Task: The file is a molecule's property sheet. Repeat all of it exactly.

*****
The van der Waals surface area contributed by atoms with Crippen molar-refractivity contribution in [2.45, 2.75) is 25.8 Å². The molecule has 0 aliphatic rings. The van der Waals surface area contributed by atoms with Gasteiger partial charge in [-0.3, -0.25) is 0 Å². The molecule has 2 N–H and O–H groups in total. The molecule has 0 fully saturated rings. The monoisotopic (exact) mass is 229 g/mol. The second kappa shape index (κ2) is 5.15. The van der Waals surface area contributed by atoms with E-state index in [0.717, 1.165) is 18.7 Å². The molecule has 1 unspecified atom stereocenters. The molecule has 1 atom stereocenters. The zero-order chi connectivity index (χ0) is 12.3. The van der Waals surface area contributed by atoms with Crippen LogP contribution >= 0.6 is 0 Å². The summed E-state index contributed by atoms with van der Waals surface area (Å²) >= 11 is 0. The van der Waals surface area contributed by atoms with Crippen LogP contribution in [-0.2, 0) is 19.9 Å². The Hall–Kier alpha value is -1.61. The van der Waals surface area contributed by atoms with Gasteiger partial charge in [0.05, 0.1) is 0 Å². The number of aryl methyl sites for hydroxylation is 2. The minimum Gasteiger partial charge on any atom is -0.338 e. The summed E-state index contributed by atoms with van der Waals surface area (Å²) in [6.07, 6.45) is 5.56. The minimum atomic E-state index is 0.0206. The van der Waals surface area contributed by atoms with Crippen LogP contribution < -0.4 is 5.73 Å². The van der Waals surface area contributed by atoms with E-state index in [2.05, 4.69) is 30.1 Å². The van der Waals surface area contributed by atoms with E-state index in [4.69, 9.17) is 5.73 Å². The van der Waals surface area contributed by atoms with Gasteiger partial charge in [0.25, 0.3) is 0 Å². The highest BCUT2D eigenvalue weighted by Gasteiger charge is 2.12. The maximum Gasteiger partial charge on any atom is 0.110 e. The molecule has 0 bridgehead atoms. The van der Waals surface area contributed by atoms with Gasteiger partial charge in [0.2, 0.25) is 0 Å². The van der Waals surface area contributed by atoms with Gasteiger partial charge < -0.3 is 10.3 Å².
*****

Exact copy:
The van der Waals surface area contributed by atoms with Crippen molar-refractivity contribution in [2.45, 2.75) is 25.8 Å². The molecule has 0 aliphatic rings. The van der Waals surface area contributed by atoms with Gasteiger partial charge in [-0.3, -0.25) is 0 Å². The molecule has 2 N–H and O–H groups in total. The molecule has 0 fully saturated rings. The monoisotopic (exact) mass is 229 g/mol. The second kappa shape index (κ2) is 5.15. The van der Waals surface area contributed by atoms with E-state index in [0.717, 1.165) is 18.7 Å². The molecule has 1 unspecified atom stereocenters. The molecule has 1 atom stereocenters. The zero-order chi connectivity index (χ0) is 12.3. The van der Waals surface area contributed by atoms with Crippen LogP contribution >= 0.6 is 0 Å². The summed E-state index contributed by atoms with van der Waals surface area (Å²) >= 11 is 0. The van der Waals surface area contributed by atoms with Crippen LogP contribution in [-0.2, 0) is 19.9 Å². The Hall–Kier alpha value is -1.61. The van der Waals surface area contributed by atoms with Gasteiger partial charge in [0.05, 0.1) is 0 Å². The number of aryl methyl sites for hydroxylation is 2. The minimum Gasteiger partial charge on any atom is -0.338 e. The summed E-state index contributed by atoms with van der Waals surface area (Å²) in [6.07, 6.45) is 5.56. The minimum atomic E-state index is 0.0206. The van der Waals surface area contributed by atoms with Crippen LogP contribution < -0.4 is 5.73 Å². The van der Waals surface area contributed by atoms with E-state index in [2.05, 4.69) is 30.1 Å². The van der Waals surface area contributed by atoms with E-state index in [4.69, 9.17) is 5.73 Å². The van der Waals surface area contributed by atoms with Gasteiger partial charge in [0.25, 0.3) is 0 Å². The highest BCUT2D eigenvalue weighted by Gasteiger charge is 2.12. The maximum Gasteiger partial charge on any atom is 0.110 e. The molecule has 0 bridgehead atoms. The van der Waals surface area contributed by atoms with Gasteiger partial charge in [0.2, 0.25) is 0 Å². The van der Waals surface area contributed by atoms with Gasteiger partial charge < -0.3 is 10.3 Å².